It is the lack of density and the suburbafication of the region that has made it more difficult and costly to develop an effective mass transportation system that might ultimately relieve congestion.

I am only an architect and not a transportation specialist but I see the patterns we have built and continue to develop as being problematic and the transportation or lack of is a part of the puzzle.

I must also wonder if there is not some financial support by the hi-way construction industry that is funding these annual studies merely as a means of securing more funds from the government tax dollars to build more hi-ways?

I am not against development as I obviously need that in my own field to build my designs, but I also feel these kind of issues should be addressed in a more comprehensive manner to improve our lives through sustainable solutions and not merely a continuation of the status quo.


That pesky "maximum flow versus maximum speed" thesis

It is interesting that critics of these measures of congestion, such as Todd Litman, argue for the use of measures "relative to maximum flow" rather than relative to maximum speed.

Litman has mounted endless alleged "rebuttals" of Rubin and Mansour's paper on Transit and Congestion, part of which "rebuttal" involves inferring that if congestion was "correctly measured" the results would be different. This is nonsense. It does not matter what base you are measuring congestion from; if no reduction could be found under the actually used measure, it means there is no reduction, period.

Furthermore, my argument has often used TomTom congestion delay comparisons such as Auckland NZ versus Indianapolis USA. My argument is that Indianapolis is about 1/3 Auckland's density, has around 3 times as much highway and arterial road lane-miles, has house price median multiples around 1/3, and has congestion delays around 1/3 as well. I would like to coin the use of a new term, the "one-third, one-third, one-third, one-third rule".

Now the Litman argument would claim that the results would be different to that obtained under the TomTom measure of 45 minutes delay for Auckland and 15 minutes for Indy, if only the delay was measured from maximum flow rather than maximum speed. It needs to be forcefully pointed out to Litman and Co that the result in the typical case of Auckland versus Indy, is a likely congestion delay comparison of 35 minutes for Auckland versus 5 minutes for Indy.

This does not exactly reinforce the case for starving the local economy of road apace, does it?

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The important factors no-one seems to think of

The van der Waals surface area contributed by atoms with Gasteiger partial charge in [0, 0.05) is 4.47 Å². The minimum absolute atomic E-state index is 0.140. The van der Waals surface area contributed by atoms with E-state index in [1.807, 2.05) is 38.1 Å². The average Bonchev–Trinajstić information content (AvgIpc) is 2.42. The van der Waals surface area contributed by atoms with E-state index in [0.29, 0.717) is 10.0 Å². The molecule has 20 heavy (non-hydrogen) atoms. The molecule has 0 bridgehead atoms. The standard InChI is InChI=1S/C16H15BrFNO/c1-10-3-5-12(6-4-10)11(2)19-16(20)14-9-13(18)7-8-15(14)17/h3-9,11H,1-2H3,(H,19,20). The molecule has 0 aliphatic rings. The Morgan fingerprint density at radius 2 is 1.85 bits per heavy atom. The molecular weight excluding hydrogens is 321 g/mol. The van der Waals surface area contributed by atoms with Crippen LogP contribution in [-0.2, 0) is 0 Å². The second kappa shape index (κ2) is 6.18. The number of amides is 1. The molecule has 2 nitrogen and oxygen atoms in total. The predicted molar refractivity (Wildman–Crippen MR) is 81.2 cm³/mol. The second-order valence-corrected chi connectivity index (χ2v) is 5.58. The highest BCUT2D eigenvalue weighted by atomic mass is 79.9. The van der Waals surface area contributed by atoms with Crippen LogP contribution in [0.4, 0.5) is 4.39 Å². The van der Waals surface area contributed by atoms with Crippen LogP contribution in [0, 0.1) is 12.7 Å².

There are several factors that add to congestion, and each city with a congestion problem suffers from a different mix of these problems.

Probably the biggest contributor, is the extent of cross-directional traffic conflicts and the way these are managed (grade separation, interchanges, etc). The way the modern city evolves, jobs are dispersed, not centralised, and rush hour traffic tends to be a lot more multi-directional. While radial commuting to a major core involves less cross-directional conflicts (and allows for the use of transit) it actually focuses congestion rather than dilutes it as dispersed travel patterns do. Wellington, the capital city of NZ, is the classic example of a city with an outlier level of centralisation of employment in a single major CBD accompanied by an outlier level of traffic congestion delay especially for a city its size.

The systemic affordability of housing affects efficiency of household locations; the more "pricing out" there is of households below a certain income level from more parts of the urban area, the more forced long commutes there will be - which adds to congestion effects as well as trip distances and times. This is why the UK has the most compact cities in the OECD (for their population) and also the longest average commute times.

The rate of expansion of road system capacity relative to the rate of urban growth is of course very important. Austin's problem is simply that it is growing far faster than its preparedness to build road lane-miles. But it is not purely this simple - radial highways are nowhere near as important to the modern urban form, as a grid of arterials to provide for the travel where it is mostly taking place (which is NOT to and from a single central CBD from the suburbs). But the grid of arterials MUST incorporate good management of the inevitable cross-directional conflicts - mere lane-miles are useless if there are controlled intersections everywhere regardless of which direction you need to travel.

Fred Small et al are confirming in their research that the cost of engineering urban highways for speed, just as if they were going to be used for Interstate travel, is an inefficient use of money, because most travel on them is congested, low-speed conditions. The same money spent on cheap lane-miles, narrower, non-elevated, following the contours of the land where this is more cost-effective; gets a LOT more lane-miles for the money, and less congestion delay at peak (provided the cross-directional traffic conflicts are well managed).

Of course planners fetish these days for transit, is obstructing the adoption of what is obviously the most efficient form of integrated transport planning, because dispersion of employment is inimical to transit efficiency. But dispersion of employment, systemic housing affordability and maximum co-location opportunities maximise opportunities for walking and cycling, which at least do not cost the taxpayer anything. The potential for these are probably at least equivalent to that for transit in most cities; ironically transit oriented planning, because of the effect of concentrations of jobs and "pricing out" of people according to their ability to pay, eliminates the option of efficient co-location, and hence walking and cycling, for most people. "TOD" nodes are nice choices for wealthy yuppies only, and inherently "de-democratize" the choice of efficient co-location and walking and cycling.


Why is Sacramento listed twice?

I don't get Las Vegas. There is no rush hour in that city. As long as you stay off the strip, you can get anywhere you want to go, quickly.

I've lived in and around both Buffalo and Indianapolis, and have also spent a fair amount of time in Las Vegas. I can tell you I've spent a lot more time in traffic in the other two cities than in LV.

Vegas is a special case, to be sure. I doubt the metrics used for other cities apply very well. And I confess that in Vegas I typically stay off the Interstate. The surface streets are very convenient and fast. There are no bottlenecks, and always multiple routes between here and there.

Somewhat off topic, but here's an article about Las Vegas: